The Salafists, on the other hand, are still undecided as to whether they should also go through the state institutions or whether they should advocate the independence of the religious institutions they control. Even less than the Muslim Brotherhood, they have a coherent idea of the state; what they most likely have in mind is the terror based on the direct rule of Sharia in those petty caliphates that jihadists are so fond of establishing in failed states. In Tunisia, after the fall of the Ben Alis regime, Salafists took over several hundred mosques, which they have since controlled and converted into radical Islamist centers for their struggle. The fact that these houses of prayer slipped out of the control of the Ministry of Religions, i.e. that the church was de facto separated from the state, is a scandal for the so-called secular in Tunisia.

During a visit, the Islamist Turkish Prime Minister Recep Tayyip Erdoğan of all people recommended that the Egyptians adopt a secular constitution. He was certainly not interested in pushing religion back from politics. On the contrary, in its quite successful attempts to Islamize Turkey, the AKP has repeatedly and successfully emphasized that it is the actually secular force in the country, since it is about the liberation of religion from the state tutelage of the Kemalists. Unlike Qaradawi, the AKP uses the term secularism intelligently for its own ends.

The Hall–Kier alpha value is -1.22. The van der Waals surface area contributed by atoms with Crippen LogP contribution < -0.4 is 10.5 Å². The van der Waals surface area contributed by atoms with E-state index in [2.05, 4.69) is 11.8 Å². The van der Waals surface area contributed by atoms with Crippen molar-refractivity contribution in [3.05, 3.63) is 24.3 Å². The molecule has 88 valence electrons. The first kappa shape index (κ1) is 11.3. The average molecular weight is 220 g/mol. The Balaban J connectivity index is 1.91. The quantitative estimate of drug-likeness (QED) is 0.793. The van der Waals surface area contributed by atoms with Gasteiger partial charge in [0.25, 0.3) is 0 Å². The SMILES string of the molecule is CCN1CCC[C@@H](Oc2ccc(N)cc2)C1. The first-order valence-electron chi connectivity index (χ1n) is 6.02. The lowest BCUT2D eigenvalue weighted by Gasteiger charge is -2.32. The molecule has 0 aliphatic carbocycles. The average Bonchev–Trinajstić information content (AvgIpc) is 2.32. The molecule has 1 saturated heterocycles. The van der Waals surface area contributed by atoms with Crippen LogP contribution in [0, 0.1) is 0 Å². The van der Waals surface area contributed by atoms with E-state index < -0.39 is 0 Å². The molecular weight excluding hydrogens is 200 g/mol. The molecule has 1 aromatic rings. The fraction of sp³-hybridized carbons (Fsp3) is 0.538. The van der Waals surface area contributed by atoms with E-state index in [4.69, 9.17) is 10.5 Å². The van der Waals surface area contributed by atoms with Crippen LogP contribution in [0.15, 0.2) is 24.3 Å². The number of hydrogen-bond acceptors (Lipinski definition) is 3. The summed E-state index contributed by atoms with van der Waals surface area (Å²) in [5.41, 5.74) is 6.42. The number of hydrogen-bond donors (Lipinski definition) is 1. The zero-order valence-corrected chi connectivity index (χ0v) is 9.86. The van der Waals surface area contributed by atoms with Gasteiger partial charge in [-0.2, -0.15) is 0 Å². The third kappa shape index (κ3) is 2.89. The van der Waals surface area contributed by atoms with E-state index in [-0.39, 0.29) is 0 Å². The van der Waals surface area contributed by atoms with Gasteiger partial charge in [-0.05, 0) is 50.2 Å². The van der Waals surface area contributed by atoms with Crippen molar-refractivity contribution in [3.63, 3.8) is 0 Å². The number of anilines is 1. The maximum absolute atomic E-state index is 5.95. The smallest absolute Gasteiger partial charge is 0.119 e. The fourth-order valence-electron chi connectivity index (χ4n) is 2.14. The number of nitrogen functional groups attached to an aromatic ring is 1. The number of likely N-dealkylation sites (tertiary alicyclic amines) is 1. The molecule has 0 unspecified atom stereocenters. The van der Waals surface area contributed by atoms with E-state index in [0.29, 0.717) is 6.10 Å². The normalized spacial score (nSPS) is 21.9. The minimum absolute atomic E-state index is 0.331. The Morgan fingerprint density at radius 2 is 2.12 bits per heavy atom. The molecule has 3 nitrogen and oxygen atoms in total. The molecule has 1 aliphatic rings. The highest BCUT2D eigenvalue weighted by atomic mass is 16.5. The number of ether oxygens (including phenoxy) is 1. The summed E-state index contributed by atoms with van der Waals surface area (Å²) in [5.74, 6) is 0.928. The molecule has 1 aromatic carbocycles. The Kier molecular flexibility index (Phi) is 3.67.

The Muslim Brotherhood could learn from the defeat they suffered with the overthrow of Mohammed Morsi in Egypt that they should take Erdoğan’s advice seriously and work for greater independence of religious institutions from state control. The allegedly secular parties would probably be in dire straits. What arguments should they use to counter such demands? Because anyone who is in opposition to the Islamists does not have to be secular by any means. A debate about what a secular state could look like in a country with a Sunni-Islamic majority population has not even begun. Although there are a few theoretical considerations, also on the part of some Islamic reformers, the majority of the population continues to believe that secularism has something to do with godlessness and moral degradation, and is therefore a Western concept that has no place in the Islamic world.